Cage effect

From Wikipedia, the free encyclopedia
  (Redirected from Cage effect (chemistry))
Jump to: navigation, search

The cage effect in chemistry describes how properties of a molecule are affected by its surroundings.

In a solvent a molecule is often more accurately described existing in a cage of solvent molecules, the so-called solvent cage. Reactions occur when a molecule occasionally "jumps out" and meets another molecule. Typical cage lifetime in a solvent cage is 10−11s.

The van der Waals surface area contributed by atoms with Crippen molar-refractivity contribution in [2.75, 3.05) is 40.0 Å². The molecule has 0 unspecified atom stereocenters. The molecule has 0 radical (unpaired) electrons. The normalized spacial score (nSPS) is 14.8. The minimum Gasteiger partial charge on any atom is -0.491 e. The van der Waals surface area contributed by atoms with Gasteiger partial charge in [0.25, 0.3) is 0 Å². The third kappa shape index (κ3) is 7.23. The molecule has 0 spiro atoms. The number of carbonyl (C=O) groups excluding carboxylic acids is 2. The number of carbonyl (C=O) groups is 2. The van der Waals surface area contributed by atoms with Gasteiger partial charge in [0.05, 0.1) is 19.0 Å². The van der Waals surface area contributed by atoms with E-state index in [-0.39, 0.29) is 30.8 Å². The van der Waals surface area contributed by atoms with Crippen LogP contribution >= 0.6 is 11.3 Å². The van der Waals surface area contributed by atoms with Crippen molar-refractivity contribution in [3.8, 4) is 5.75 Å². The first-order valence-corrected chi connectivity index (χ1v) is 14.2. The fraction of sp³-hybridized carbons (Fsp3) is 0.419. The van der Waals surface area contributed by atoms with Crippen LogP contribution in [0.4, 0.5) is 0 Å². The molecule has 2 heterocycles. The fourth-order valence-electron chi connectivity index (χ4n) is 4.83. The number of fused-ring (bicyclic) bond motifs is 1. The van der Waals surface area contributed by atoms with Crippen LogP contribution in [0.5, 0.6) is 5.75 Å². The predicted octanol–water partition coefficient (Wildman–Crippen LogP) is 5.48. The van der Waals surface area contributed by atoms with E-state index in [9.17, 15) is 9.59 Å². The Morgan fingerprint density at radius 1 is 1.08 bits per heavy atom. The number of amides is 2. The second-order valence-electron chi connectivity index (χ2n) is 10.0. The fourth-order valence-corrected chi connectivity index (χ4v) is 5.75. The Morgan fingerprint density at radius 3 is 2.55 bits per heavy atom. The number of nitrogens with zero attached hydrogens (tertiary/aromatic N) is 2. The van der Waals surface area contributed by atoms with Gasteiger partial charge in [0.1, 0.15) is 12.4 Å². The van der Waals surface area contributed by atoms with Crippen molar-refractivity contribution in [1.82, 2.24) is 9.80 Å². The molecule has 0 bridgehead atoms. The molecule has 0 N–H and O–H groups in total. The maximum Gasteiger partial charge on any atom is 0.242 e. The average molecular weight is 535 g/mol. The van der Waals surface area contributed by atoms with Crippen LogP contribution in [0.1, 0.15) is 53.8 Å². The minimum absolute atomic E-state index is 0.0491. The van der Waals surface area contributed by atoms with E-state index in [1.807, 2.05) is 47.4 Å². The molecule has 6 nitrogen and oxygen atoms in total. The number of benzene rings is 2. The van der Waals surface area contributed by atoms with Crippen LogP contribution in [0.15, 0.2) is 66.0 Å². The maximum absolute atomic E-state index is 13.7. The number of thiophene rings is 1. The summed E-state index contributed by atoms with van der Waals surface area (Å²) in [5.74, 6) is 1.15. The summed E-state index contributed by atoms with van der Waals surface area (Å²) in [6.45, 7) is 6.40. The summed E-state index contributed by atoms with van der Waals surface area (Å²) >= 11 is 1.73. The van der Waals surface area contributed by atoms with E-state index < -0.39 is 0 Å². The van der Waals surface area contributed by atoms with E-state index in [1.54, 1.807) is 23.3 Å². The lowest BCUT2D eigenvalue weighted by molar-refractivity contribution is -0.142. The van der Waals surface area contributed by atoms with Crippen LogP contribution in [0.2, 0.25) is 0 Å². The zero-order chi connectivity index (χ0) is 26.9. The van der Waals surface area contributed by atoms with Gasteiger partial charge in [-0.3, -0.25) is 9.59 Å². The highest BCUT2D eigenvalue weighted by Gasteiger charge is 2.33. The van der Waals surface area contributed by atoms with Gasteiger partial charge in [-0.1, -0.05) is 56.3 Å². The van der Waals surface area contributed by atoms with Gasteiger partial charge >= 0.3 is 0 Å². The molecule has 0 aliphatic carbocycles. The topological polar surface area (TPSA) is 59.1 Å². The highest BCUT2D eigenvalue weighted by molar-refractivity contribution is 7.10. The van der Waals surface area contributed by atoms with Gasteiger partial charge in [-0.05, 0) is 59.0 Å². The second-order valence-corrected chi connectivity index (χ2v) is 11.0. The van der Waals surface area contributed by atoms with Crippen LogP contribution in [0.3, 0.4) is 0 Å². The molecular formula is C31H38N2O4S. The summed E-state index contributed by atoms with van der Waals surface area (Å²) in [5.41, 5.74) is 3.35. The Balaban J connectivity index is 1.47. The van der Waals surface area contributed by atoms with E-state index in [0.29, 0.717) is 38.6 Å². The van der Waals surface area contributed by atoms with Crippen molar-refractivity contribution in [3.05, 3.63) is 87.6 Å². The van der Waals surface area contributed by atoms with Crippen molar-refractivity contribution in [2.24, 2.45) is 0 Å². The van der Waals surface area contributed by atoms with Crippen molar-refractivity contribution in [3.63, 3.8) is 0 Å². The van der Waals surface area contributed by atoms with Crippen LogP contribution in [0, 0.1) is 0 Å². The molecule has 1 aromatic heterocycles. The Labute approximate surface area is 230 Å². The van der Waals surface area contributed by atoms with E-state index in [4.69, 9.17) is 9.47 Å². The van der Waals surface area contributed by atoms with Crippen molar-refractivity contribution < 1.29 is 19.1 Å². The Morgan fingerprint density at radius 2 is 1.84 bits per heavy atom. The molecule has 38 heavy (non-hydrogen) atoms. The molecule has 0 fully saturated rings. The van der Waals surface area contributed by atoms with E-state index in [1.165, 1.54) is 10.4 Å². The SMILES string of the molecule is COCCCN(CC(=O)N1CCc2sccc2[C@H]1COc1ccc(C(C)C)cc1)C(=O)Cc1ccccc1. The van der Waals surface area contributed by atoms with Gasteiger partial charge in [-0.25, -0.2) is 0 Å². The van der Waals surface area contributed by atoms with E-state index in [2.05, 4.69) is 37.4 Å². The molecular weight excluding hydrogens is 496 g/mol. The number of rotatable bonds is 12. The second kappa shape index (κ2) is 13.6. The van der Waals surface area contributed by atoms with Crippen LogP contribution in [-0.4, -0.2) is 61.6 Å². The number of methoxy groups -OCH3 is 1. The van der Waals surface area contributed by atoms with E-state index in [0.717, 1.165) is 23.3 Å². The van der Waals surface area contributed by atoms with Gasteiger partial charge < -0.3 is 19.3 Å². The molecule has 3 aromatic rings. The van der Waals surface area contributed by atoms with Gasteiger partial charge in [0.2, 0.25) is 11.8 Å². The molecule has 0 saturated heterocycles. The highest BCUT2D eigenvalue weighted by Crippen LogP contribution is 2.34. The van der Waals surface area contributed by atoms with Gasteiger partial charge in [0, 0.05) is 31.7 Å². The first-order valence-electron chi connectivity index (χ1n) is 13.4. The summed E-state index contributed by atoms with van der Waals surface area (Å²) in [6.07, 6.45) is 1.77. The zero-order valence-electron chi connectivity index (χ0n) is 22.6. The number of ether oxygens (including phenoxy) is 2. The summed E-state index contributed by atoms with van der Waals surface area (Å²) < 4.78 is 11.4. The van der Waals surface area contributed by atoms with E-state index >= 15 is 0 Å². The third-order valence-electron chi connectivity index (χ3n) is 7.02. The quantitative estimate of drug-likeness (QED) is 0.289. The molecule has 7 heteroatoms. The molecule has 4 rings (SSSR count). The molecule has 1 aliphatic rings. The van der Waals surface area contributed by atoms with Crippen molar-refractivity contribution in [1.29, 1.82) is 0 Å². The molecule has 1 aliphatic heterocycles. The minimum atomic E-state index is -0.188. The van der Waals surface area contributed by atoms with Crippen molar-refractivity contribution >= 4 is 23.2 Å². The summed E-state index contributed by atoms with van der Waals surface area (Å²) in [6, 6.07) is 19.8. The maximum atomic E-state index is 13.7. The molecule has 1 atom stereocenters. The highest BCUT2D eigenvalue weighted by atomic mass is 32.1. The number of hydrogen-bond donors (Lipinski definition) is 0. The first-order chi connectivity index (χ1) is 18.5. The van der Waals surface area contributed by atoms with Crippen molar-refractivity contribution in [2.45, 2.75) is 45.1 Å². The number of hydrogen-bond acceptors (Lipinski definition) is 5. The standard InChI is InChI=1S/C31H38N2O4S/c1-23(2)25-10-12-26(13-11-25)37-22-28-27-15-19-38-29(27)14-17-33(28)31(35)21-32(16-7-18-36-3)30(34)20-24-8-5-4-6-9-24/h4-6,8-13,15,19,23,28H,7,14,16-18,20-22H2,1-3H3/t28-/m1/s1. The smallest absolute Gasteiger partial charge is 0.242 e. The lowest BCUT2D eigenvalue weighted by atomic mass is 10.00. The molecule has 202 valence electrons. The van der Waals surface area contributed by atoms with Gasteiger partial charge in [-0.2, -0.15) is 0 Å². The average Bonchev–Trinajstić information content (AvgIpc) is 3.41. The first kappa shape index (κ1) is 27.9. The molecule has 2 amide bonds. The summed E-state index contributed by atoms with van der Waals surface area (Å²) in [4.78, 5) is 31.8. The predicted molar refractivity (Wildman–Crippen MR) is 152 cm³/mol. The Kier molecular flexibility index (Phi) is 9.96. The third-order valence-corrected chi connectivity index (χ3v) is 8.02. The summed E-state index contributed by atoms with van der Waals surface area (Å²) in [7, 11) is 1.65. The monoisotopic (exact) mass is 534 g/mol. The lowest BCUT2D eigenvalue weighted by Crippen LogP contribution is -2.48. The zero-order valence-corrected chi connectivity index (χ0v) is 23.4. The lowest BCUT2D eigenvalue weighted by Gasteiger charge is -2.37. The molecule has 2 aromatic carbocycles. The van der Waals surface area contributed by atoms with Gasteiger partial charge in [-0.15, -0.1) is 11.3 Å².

Other examples include how in a gas at low pressure a normally highly reactive and short lived molecule can be contained. Also, specific host-guest interactions occur in inclusion compounds.